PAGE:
I’m majoring in creative writing, and that’s an independent major, which means it doesn’t actually exist, but I got to design it and propose it to a committee and have it approved because they believed in the vision I had for myself. I studied under professors who are best friends with the writers whose books I carry in my backpack. I put on poetry productions with the poets I used to watch videos of back in India, and I call them my dear friends now. I spent four months in Denmark living my best life and perfecting my Danish accent. I spent a summer in Austin working at an internship that transformed the trajectory of my life. This winter break, I got invited and flown over to Amsterdam and paid real money to perform at a literature festival with some of the most amazing writers and thinkers I’ve met. And this fall, after I graduate, I will begin on the Watson fellowship that will put $30,000 in my bank account to travel the world for a year and pursue my passion and discover myself. That’s not me paraphrasing—it’s literally how the fellowship is described. 

When I say this to you now, it all sounds and feels like a dream I am making up yet again. But these things really happened to me, are still happening to me, and every path I got to take was paved in some way by the doors that were opened for me here on this campus, through this community, by the people who work so selflessly to put the wind beneath our wings. 

I’m just a kid from India who dreamed of getting a full scholarship and going to America, y’all. I had no idea where I would be four years later, no clue what this journey would look like. I’ve made friends who will be giving speeches at my wedding. I’ve made memories I already cry about while remembering. 

Once, after a tradition we have called Lantern Night, my friend and I were so full of joy and love, we stayed up all night and watched the sun rise; I’ll never forget seeing the sky sing itself pink and turning to her and saying, “We’re gonna be seniors one day. I don’t want it to happen so fast.” Another time, I was on campus for winter break because of basketball, and it had been more than a year since I had been home, and I remember exchanging Secret Santa gifts with my team over dinner and feeling the presence of a kind of family I had never known outside of blood. And another time, it was graduation day of my freshman year here, and I was sobbing saying goodbye to the seniors who had made me feel so held and happy in this place that was so far away from anything I knew.  I remember losing my mind when I found out there was Nutella just readily available in a jar in the dining hall whenever I wanted it. I remember realizing how small this campus was when I had fought with a friend and didn’t want to see them but ended up bumping into them at least three times a day. And I remember being in Copenhagen, so anonymous in that big city, and craving that smallness, the familiarity of walking through campus and saying hi to at least five people I was so happy to see.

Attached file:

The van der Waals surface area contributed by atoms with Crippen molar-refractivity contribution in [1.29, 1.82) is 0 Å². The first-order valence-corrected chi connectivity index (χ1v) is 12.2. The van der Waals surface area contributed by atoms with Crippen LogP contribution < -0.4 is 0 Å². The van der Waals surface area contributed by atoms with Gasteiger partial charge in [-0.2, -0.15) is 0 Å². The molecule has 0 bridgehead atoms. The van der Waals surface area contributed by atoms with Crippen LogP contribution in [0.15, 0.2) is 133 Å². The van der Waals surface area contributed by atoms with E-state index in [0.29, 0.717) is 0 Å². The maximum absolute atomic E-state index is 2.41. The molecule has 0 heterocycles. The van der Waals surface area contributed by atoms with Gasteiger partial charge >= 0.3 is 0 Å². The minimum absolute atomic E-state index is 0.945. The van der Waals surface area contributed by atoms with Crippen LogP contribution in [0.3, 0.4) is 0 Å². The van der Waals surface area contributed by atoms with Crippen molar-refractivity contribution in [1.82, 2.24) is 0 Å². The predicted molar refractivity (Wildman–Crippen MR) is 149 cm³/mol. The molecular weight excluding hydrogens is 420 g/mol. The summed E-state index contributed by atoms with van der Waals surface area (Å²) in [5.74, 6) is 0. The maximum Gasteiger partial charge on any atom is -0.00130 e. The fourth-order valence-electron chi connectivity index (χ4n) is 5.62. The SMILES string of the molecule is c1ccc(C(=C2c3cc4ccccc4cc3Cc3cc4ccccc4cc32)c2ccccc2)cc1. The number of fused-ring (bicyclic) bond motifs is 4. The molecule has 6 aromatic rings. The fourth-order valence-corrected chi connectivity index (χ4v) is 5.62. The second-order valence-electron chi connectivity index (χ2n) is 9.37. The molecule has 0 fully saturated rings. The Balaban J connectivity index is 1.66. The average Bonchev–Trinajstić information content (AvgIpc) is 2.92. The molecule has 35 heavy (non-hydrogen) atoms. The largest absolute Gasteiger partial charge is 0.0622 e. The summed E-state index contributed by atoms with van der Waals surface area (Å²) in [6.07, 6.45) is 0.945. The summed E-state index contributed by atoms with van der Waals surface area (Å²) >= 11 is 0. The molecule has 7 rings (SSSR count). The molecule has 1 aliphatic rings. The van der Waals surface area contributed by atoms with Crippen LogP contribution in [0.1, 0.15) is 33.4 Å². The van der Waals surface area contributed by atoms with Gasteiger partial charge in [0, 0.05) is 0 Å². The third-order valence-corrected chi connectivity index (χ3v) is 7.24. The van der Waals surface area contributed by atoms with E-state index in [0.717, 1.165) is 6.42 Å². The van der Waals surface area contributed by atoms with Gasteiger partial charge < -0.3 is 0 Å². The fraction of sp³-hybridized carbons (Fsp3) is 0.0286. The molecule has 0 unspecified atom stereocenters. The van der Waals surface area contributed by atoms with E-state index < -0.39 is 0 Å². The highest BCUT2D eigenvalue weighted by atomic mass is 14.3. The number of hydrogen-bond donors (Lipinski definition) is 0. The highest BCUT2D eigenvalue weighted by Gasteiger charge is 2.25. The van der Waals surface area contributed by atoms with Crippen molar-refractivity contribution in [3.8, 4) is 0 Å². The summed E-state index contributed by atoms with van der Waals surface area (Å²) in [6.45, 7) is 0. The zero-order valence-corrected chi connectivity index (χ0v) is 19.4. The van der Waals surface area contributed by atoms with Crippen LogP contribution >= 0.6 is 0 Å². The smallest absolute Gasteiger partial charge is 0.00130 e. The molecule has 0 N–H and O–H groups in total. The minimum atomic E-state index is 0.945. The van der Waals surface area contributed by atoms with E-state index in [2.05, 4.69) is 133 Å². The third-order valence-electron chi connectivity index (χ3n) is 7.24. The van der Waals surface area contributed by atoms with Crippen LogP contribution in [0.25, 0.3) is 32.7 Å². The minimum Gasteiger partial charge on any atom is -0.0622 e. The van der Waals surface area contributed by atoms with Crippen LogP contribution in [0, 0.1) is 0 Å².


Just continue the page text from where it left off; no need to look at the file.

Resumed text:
My time here has been wondrous and difficult and hard to wrap into words. But
I think I have spent it building that thing that cannot be removed from me—a knowing of who I am and what I stand for and everything I am capable of that nothing can knock down and destroy. I would have loved to get a taste of this place before I arrived here on that first day after a 20-hour plane ride struggling to stay awake through my introductions. You all are sitting in such special seats. The day ahead of you is so, so exciting because it could be the beginning to the rest of your life. 

So, take it all in, if not for yourselves, then for me, for the 18-year-old kid inside me that is standing on her tiptoes for a chance to do it all again. Talk to the people you might be brushing your teeth next to someday. Listen closely to what this campus and community has to offer you, and try it on for size. See if it fits. The fact that you’re here already means that it would look so damn good on you. I tell my friends this over and over, but Bryn Mawr, in many ways, has felt like a four-year summer camp to me, in the best way possible. And I’m so honored to welcome you here, and I hope with my whole soppy heart that you get to feel some of that magic today. 

Congratulations y’all. Welcome.   

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Sanam Sheriff
Sanam Sheriff '18 will travel the world through The Thomas J. Watson Fellowship, which is awarded to students of “unusual promise” for 12 months of independent international travel.